Budget 2015: A student’s guide

The rise in the contribution charge announced in the budget leaves a bad taste in the mouth for many students. Fees are up €250 making it an even €3,000 to pay most college registration fees next year.

The Back To Education Allowance and the Student Grant scheme however have been left unaffected.

There has been no reversal of the government’s position on post-grad students who will continue to receive no assistance.

This budget has been seen by many as the government giving something back after the many years of austerity. In that vein there are other areas where small improvements have been made that may make life a little easier.

The USC rate has cut from the 2% rate to 1.5% and the 4% rate to 3.5%. If you earn below €12,000 a year you will be exempt from the charge. This means a little bit more money in the pocket of those that support themselves with part-time work

An Investment of €10m in college facilities for Institutes of Technology has also been announced. This will be spent on improving facilities and equipment.

If you live in the city and attend college while receiving the grant of Back To Education Allowance you will not be able to avail of the €500 tax relief on offer to those already receiving social protection.

The minister for education Jan O’Sullivan said “This Budget is set against the background of an improving economic situation…These are positive developments that will be built upon in the coming Budgets. “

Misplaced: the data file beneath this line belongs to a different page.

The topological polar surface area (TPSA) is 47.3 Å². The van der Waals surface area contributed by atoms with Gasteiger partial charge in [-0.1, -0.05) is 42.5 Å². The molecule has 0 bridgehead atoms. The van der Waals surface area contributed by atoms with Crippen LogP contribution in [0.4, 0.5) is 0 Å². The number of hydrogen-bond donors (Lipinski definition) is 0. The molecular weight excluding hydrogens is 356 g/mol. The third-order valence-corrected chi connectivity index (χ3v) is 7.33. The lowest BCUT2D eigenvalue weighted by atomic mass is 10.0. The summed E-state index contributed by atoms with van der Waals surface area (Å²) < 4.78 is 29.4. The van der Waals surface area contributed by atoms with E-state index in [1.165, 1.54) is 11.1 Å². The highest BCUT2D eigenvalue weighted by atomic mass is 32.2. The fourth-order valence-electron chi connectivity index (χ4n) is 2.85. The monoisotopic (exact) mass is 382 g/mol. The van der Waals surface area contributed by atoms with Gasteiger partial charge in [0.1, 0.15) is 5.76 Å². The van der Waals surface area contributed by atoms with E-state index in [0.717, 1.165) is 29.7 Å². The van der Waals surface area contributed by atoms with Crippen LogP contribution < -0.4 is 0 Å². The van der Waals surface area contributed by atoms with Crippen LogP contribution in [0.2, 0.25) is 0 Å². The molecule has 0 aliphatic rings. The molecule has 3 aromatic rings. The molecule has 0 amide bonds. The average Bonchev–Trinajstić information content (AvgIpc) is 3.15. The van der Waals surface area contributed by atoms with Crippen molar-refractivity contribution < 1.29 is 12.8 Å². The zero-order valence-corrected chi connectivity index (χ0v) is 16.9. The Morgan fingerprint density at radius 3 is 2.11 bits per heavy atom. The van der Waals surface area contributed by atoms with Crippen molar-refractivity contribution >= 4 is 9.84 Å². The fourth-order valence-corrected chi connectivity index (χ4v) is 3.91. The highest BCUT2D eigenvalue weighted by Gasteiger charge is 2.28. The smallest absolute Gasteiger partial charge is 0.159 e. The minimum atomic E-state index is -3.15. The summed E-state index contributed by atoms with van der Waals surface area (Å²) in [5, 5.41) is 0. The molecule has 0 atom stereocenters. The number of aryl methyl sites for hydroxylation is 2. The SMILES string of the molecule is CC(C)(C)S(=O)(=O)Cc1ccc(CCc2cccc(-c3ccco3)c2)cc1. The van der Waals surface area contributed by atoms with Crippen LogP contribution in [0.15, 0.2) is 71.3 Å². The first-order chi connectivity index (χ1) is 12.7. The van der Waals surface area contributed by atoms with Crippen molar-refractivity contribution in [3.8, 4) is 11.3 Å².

The old faithful rise in cigarette prices has continued. A 20 pack will now be 40c more expensive, while large rolling tobacco pouches have gone up by 25c. Alcohol and fuel are unaffected by this year’s budget.

While many other people in the population have seen a more positive affect from the budget, the student population has a more subdued outlook from Tuesday’s news. The President of the Union of Students in Ireland Laura Harmon said: “Whilst we’re glad that no new cuts to student supports will be introduced in this budget, we’re not exactly breathing sighs of relief. The escalator on student contribution fees adds €250 more on to fees which are the second highest student fees in Europe, placing enormous financial pressure on students and families.”

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